News from Uganda that two ministers resigned after allegedly misappropriating a cool $ 60,000,000 was shocking. When this sacrilegious theft by the high and mighty was reported, Ugandans as well as other Africans received it just as a normal thing especially for a begging country like Uganda!
The two were Gender Minister, Syda Bbumba who then served as finance minister and Prof. Khiddu Makubuya, a minister in the Office of the Prime Minister, who was attorney general when money was paid as compensation to one Bassajjabalaba by inflating amount of money at the tune of excess $60,000,000. This is according to the Parliamentary Accounts Committee which launched an investigation and unraveled such rip-off.
Those conversant with how Africa is ruined and plundered by her own were not shocked. In neighboring Tanzania in 2005, close to presidential and parliamentary elections, over $ 130,000,000 was stolen from the Bank of Tanzania. The trails directed to the then president Benjamin Mkapa and the then presidential candidate Jakaya Kikwete, the current president. Since then, this country has not jailed any culprit in this connection.
Remember the mother of all theft in East Africa, the ‘Goldenberg’ scandal in 1990 that saw Kenya lose over $ 600,000,000 ? Responsible con-people have never been convicted since then. The Goldenberg scam was estimated to have cost Kenya the equivalent of more than 10% of its annual Gross Domestic Product (GDP).
Many would argue: Where was government? In the two cases of Kenya and Tanzania, such huge amounts of money were stolen directly from the Central Banks of the said countries. The governments were there in the same business of plundering the hoi polloi.
Going back to Uganda, when the two ministers decided to resign, the general public saw it as a victory due to the fact that sacred cows in Africa are nary slaughtered. So for countries where accountability is a foreign vocabulary, people felt like wining against the venal officials without knowing that resigning after causing such a huge hole on the economy is nothing comparably if the law would be utilized reasonably.
When a person robs the public and the punishment meted out on him is resignation, this means many will steal so as to retire rich guys. With such megalomaniacs in power, can we really develop our countries? What agonises is the fact that donor countries are always shouting at the top of their voices that accountability, good governance and democracy are key to a country being aided.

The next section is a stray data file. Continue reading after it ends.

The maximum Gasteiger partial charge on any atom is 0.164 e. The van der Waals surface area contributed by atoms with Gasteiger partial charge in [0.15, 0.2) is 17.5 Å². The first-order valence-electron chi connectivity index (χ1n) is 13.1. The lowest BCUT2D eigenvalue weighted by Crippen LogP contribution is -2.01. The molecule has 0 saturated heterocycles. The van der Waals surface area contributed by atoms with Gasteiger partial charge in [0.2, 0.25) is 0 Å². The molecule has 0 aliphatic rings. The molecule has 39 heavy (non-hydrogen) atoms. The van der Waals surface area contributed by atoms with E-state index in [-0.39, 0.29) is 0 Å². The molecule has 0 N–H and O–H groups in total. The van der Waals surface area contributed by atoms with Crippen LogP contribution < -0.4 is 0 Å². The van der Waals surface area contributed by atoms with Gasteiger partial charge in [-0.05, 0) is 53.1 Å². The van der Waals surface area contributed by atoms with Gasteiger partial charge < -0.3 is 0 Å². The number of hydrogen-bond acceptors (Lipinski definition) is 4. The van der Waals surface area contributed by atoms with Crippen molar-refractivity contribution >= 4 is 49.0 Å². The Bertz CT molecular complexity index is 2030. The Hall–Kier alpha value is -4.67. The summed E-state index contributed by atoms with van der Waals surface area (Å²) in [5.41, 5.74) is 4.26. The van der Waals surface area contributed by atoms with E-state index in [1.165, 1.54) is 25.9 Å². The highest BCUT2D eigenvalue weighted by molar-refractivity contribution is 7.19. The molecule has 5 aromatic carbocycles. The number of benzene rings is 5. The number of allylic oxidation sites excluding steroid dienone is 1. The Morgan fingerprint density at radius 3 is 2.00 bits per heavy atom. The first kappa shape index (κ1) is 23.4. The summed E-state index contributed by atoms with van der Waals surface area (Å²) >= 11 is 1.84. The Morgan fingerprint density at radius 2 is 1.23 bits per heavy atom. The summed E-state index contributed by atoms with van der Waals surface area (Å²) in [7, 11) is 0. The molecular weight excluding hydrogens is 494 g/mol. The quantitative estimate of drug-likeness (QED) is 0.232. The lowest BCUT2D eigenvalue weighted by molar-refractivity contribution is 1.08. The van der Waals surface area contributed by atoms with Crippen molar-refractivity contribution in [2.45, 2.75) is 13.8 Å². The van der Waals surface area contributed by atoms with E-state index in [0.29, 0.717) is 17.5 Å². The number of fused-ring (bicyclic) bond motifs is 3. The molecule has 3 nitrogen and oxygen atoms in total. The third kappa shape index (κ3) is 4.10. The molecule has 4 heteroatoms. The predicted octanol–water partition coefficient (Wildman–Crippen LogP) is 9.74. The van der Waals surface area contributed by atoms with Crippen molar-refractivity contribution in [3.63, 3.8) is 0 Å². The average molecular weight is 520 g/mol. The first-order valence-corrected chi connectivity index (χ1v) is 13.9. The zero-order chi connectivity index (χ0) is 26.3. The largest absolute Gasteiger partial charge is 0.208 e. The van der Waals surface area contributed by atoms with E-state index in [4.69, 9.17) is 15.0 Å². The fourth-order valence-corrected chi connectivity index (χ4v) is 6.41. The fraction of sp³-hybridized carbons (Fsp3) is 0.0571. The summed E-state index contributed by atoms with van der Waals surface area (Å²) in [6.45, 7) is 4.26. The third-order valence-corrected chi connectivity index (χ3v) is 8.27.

Is it because much of the money stolen is ending up being stashed in western banks or it involves their nationals? It is because this business- plundering Africa- has always benefitted them due to the fact that many fat thieves end up investing there as it happened for Mobutu Sese-seko and other big thieves? In Africa, stealing public monies is not a crime apparently. Challenging or opposing a president is. Africa is in financial anarchy whereby a connected cabal of thieves can rob the public without being made to face the music.
If you want to die earlier in Africa, try to steal small money or chicken. You will be butchered in the daylight even in front of police officer. But when you steal big sums, no son of gun will touch you. Instead, you’ll become mightier so as to dine with the president. For money is always power. Those who remember, Kamlesh Pattni, the architect of Goldenberg, know what I mean. One thing is obvious. Every humungous theft in East Africa used to involve two people -government official and Asian businessmen. Why? Simple, it takes two to tango. However, Uganda’s case is an exception to the general rule. For the receiver was a Ugandan. May be this is revolution in stealing public money. Before this revolutionary theft, who’d trust the guy, who after being cornered, would spill the beans by revealing who is behind this theft by the high and mighty whereas Indian business men can pack and jump onto the plane and vanish to Canada India and UK?
Africa must fight by all means to stop such $ 60,000,000 resignation as the only punishment for such an offence. When one muses on this theft, let us quote one of the reports that implicated these two ministers as quoted by The Daily Monitor, “November 13, 2010. President Museveni writes to Makubuya, Central Bank Governor Tumusiime Mutebile and Ms Bbumba instructing them to oversee a speedy compensation for Haba Group’s claims.” By the way, who’s who in this theft?
Source: The African Executive Magazine Feb.22, 2012.